Glittering stars in the night sky aside, scientists have long known that some diamonds hail from the heavens. In 1981, for example, when Smithsonian researchers tried to cut through a large iron meteorite that had crash-landed in the Allen Hills of Antarctica, the sawteeth on their blade got all chewed up. Subsequent X-rays showed that the stone was riddled with microscopic diamonds, the hardest substance known. The scientists theorized that the meteorite’s diamonds were born during a cataclysmic collision out in the asteroid belt.
Other meteoric diamonds apparently hail from deep space. In 1987, a team of researchers headed by Edward Anders and Roy Lewis of the University of Chicago reported the discovery of meteorite-embedded diamonds so miniscule that trillions could fit on the head of a pin. Unlike the Smithsonian diamonds, these microscopic crystals contain an isotopic mixture of xenon gas not found on Earth. “It seems necessary to invoke an extra-solar origin for the diamond,” the scientists concluded in a paper published in Nature, indicating a birth outside our solar system.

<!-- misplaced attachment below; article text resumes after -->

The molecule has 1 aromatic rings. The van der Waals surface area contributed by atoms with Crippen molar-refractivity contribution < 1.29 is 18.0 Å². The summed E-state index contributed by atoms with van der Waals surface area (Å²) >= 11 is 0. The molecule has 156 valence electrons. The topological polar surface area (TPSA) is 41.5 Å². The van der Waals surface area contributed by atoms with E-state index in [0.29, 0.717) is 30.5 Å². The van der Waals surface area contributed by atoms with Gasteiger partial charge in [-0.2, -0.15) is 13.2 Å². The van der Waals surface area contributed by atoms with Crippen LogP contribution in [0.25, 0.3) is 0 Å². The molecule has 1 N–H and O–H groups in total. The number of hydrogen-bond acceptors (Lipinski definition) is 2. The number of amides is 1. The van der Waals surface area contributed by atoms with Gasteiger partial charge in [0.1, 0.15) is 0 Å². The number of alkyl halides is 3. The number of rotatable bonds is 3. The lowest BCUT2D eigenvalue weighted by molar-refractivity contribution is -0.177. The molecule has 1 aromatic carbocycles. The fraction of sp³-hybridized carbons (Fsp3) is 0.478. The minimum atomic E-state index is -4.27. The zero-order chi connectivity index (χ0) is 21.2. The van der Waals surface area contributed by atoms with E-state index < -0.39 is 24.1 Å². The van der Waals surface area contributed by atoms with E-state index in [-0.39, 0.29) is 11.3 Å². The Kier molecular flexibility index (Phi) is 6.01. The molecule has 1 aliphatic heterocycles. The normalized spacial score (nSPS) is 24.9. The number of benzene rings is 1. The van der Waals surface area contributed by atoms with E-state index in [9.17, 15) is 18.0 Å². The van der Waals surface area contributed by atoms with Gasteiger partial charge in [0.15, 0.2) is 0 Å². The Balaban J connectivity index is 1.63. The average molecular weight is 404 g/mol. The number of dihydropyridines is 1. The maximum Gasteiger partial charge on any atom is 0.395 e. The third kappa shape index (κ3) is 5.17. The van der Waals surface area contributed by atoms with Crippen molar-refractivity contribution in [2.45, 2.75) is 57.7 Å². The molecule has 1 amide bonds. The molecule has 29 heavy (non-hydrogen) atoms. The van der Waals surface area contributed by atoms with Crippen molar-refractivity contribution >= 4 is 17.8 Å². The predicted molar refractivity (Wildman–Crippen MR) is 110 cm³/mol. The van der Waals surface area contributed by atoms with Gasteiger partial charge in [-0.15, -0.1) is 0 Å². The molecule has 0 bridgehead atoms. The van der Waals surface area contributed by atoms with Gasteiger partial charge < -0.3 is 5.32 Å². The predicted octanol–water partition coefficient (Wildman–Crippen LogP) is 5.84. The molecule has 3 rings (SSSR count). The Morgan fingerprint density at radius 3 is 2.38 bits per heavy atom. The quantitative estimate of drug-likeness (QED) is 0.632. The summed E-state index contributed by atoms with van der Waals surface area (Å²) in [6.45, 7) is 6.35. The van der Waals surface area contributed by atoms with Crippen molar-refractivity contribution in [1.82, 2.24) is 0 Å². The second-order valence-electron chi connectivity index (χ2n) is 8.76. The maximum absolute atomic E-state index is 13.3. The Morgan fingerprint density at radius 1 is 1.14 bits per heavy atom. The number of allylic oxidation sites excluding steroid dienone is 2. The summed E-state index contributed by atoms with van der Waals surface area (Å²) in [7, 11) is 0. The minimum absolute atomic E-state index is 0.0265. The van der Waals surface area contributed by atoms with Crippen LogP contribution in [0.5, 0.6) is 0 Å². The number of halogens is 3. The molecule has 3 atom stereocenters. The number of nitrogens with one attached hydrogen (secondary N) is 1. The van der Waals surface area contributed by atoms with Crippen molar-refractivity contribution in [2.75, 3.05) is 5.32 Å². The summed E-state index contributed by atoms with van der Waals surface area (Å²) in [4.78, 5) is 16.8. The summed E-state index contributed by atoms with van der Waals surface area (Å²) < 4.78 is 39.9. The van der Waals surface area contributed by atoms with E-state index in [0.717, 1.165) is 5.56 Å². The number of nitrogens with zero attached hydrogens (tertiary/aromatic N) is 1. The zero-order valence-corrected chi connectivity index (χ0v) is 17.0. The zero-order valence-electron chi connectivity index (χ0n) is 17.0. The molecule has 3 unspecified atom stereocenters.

gardhabdas.com is not affiliated or connected in any way to Gardhab Das or its creators. We are a collection of jokes and funny stuff from across the internet. Designed and Managed by Simantix Technologies